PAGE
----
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Young depth stepping up for Packers

WR Jared Abbrederis, CB LaDarius Gunter make impact in playoff debuts


GREEN BAY – The Packers are not the healthiest of postseason teams, which may force them to be one of the deepest in order to make a deep run.

Second-year receiver Jared Abbrederis and undrafted rookie cornerback LaDarius Gunter provided that young depth in last week's wild-card win, and they could be needed for even bigger roles on Saturday in Arizona.

Mike McCarthy had no update Tuesday on receiver Davante Adams (knee) or cornerbacks Sam Shields (concussion) and Quinten Rollins (quad), but if any or all are sidelined, Abbrederis and Gunter will likely see plenty of action.

"It's just like every other week," Abbrederis said. "You prepare like you're going to play. It's how it is. You have to be ready."

In Washington, Abbrederis was in the game early but bobbled and dropped a slip-screen pass to the left late in the first quarter. Unlike two weeks prior in Arizona, though, when he dove and couldn't come up with Aaron Rodgers' pass on a deep crossing route, he got a chance to atone for the miscue.

Two plays after Adams exited the game in the third quarter, Abbrederis had his number called on another slip-screen to the left, and he picked up nine yards. Later in the second half, he put a quick shake on the defender and was wide open on a slant for a two-point conversion.

He added another catch for five yards, coming up just short of a first down, giving him his third game this season with multiple receptions. Abbrederis had cracked the offensive stat sheet just once through the first 11 games, but now he's made at least one catch in four of the last six contests.

The Wisconsin native and fan favorite doesn't want to start another game with a drop, of course, but proving he could bounce back from it bodes well if he's needed full-time against the Cardinals.

"You're going to have some of those," Abbrederis said. "Obviously you don't want them, but when they happen, you just have to be able to have a short memory, forget about it and move on. It's how it is. Just try to forget about it and go make something happen. Make up for it."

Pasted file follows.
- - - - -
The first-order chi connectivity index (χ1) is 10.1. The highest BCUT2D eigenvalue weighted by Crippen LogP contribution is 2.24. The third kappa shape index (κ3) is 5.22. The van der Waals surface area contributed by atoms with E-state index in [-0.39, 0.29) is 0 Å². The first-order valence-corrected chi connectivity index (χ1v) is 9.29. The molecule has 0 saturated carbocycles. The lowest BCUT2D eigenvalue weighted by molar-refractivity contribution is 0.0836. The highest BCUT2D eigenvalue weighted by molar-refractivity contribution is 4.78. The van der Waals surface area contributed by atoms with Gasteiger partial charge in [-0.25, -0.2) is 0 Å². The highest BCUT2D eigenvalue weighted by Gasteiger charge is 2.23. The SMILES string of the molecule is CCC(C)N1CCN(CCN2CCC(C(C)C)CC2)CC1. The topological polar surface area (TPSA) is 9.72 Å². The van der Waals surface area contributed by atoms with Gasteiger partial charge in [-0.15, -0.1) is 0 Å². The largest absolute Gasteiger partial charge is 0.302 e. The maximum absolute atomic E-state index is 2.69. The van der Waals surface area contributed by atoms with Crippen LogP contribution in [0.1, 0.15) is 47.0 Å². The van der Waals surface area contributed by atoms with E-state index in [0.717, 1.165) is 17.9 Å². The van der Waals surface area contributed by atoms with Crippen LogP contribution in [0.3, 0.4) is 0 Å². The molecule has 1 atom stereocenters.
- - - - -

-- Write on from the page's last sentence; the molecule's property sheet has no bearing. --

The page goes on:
Gunter had played even less from scrimmage than Abbrederis in the regular season, far less in fact, when he entered in place of Rollins in the dime defense.

Mostly a special teamer during the eight regular-season games he was active, Gunter had just 10 defensive snaps under his belt, and only two since Week 4.

Suddenly, the undrafted Miami product was thrown in the fire, lined up at corner in the second half of a postseason game, but he looked like he belonged. On a third-and-10 crossing route by receiver Pierre Garcon midway through the fourth quarter, he broke up the pass in textbook fashion. Nick Perry's fourth-down sack on the next play gave the ball back to the Packers.

"In the back of my mind, it was the playoffs, but at the same time, football is football," Gunter said, unfazed by having to guard a veteran as accomplished as Garcon. "He puts on his clothes just like I put on mine."

McCarthy said Gunter shows that kind of "tenacity" and "aggressiveness" every day in practice, and he simply transferred it to the game.

"That's all you can ask," fellow defensive back Micah Hyde said. "I told him in walk-through today that I was proud of him. Especially as a rookie, first postseason game, to go out there and make some plays, when you had no idea you were going to go in, that's big. That's big-time. I think that's good for his psyche."

It's good for the Packers' mojo, too. The defense would love to have Shields and Rollins both ready and able against Arizona's vaunted receiving corps on Saturday night, but if not, Gunter promises to be prepared.

"Coaches always tell me to be ready because I can be thrown in at any time," he said. "These past couple weeks I've been on high alert, waiting to get in."

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